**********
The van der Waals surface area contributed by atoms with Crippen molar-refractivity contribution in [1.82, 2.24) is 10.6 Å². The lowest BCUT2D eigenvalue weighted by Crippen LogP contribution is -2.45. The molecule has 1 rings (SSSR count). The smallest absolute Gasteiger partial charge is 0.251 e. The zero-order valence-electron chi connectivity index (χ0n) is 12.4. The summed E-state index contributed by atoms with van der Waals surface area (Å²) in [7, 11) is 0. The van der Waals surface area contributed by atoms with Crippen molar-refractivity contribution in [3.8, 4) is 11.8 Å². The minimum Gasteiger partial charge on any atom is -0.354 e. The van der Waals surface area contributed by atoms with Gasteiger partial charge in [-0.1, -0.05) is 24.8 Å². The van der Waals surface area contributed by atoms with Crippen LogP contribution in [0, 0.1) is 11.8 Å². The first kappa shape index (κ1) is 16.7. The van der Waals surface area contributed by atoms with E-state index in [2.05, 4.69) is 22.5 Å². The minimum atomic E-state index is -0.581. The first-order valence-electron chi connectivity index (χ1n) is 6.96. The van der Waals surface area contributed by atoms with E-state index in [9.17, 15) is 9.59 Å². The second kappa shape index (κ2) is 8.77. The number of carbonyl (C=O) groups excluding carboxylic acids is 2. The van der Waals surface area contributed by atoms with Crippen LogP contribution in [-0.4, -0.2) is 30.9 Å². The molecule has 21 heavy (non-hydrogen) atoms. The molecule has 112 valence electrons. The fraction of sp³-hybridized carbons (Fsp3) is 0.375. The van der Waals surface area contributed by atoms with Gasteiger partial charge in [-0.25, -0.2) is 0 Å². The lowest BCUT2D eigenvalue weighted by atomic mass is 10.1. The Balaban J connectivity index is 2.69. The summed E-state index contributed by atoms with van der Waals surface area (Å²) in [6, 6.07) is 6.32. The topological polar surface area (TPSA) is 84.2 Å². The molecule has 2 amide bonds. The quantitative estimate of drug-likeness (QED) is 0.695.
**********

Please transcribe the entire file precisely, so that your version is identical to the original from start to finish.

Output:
The van der Waals surface area contributed by atoms with Crippen molar-refractivity contribution in [1.82, 2.24) is 10.6 Å². The lowest BCUT2D eigenvalue weighted by Crippen LogP contribution is -2.45. The molecule has 1 rings (SSSR count). The smallest absolute Gasteiger partial charge is 0.251 e. The zero-order valence-electron chi connectivity index (χ0n) is 12.4. The summed E-state index contributed by atoms with van der Waals surface area (Å²) in [7, 11) is 0. The van der Waals surface area contributed by atoms with Crippen molar-refractivity contribution in [3.8, 4) is 11.8 Å². The minimum Gasteiger partial charge on any atom is -0.354 e. The van der Waals surface area contributed by atoms with Gasteiger partial charge in [-0.1, -0.05) is 24.8 Å². The van der Waals surface area contributed by atoms with Crippen LogP contribution in [0, 0.1) is 11.8 Å². The first kappa shape index (κ1) is 16.7. The van der Waals surface area contributed by atoms with E-state index in [2.05, 4.69) is 22.5 Å². The minimum atomic E-state index is -0.581. The first-order valence-electron chi connectivity index (χ1n) is 6.96. The van der Waals surface area contributed by atoms with E-state index in [9.17, 15) is 9.59 Å². The second kappa shape index (κ2) is 8.77. The number of carbonyl (C=O) groups excluding carboxylic acids is 2. The van der Waals surface area contributed by atoms with Crippen LogP contribution in [-0.4, -0.2) is 30.9 Å². The molecule has 21 heavy (non-hydrogen) atoms. The molecule has 112 valence electrons. The fraction of sp³-hybridized carbons (Fsp3) is 0.375. The van der Waals surface area contributed by atoms with Gasteiger partial charge in [-0.25, -0.2) is 0 Å². The lowest BCUT2D eigenvalue weighted by atomic mass is 10.1. The Balaban J connectivity index is 2.69. The summed E-state index contributed by atoms with van der Waals surface area (Å²) in [6, 6.07) is 6.32. The topological polar surface area (TPSA) is 84.2 Å². The molecule has 2 amide bonds. The quantitative estimate of drug-likeness (QED) is 0.695.